The UK current account market can be difficult to enter and even more challenging to stay. Barclays, HSBC, Lloyds, and NatWest, aka the ‘Big Four’, are home to seven out of ten personal current accounts. 

In March 2020, M&S announced it was closing all of its current accounts. In addition, it closed 29 High Street banks, accusing digital banks to be the root of the cause.  Similarly, Tesco Bank is to close all of its current accounts by November 2021.

UK banks are already faced with falling interest rates, lowered levels of borrowing and consequently high savings rates. All of this is coupled with fierce competition from other start-up digital banks such as Monzo and Revolut… and now Chase.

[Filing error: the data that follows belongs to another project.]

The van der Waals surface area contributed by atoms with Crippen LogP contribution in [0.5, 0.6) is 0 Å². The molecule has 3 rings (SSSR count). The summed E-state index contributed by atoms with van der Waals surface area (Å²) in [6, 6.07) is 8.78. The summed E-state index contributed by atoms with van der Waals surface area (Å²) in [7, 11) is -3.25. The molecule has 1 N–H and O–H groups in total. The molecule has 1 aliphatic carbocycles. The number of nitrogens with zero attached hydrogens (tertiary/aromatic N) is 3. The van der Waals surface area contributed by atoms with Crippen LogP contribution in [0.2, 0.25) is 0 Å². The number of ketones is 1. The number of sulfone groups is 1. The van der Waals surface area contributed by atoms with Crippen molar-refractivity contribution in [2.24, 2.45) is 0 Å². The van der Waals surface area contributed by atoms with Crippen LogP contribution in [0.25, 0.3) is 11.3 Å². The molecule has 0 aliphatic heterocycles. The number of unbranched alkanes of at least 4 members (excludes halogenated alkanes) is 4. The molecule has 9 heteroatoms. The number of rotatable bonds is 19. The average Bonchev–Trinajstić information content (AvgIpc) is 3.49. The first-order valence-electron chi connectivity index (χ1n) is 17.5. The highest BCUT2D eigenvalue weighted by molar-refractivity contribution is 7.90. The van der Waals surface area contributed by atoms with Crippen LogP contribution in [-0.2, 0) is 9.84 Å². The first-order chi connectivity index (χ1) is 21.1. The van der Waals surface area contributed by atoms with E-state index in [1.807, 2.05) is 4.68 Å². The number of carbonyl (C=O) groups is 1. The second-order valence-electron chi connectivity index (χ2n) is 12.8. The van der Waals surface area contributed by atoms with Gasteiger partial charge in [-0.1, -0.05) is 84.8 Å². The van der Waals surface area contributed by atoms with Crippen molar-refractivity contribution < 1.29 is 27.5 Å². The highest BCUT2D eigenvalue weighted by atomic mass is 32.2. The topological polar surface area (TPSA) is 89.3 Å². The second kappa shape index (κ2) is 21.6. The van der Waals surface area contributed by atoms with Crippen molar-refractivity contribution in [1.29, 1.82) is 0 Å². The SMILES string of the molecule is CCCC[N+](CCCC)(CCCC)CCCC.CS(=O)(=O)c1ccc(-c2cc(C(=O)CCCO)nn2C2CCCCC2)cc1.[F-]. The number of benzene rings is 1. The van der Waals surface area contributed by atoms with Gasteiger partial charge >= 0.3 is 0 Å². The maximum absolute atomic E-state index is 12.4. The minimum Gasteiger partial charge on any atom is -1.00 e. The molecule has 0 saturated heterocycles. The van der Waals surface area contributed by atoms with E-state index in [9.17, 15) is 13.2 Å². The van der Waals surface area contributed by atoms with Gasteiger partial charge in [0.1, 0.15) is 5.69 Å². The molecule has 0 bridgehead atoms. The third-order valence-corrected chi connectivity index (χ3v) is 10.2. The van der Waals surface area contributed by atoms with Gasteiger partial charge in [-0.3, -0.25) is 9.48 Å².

To be a real and profitable UK market player, Chase must secure enough customers. There are some anecdotes Chase needs not to emulate. Let’s take a look in the infographic below… 

All image rights belong to According To A Law Student (ATALS).

Tough Competition?

Despite being relatively new entrants, digital banks are causing a storm in the banking sector, and rapidly encroaching upon incumbents including the ‘Big Four’. These new entrants have forced the incumbents to provide more competitive services, and becoming more efficient and productive. On the brighter side, however, customers are offered a better service and the market is increasingly expanding through its ventures into new types of digital services.

However, it won’t be a walk in the park for Chase.

Let’s put ourselves in the shoes of a consumer for a minute. Most of us tend to stick with our providers – we like a sense of familiarity. Changing providers is therefore not common. As such, this is one of the largest hurdles that digital banks face as they chase us to make the switch to them.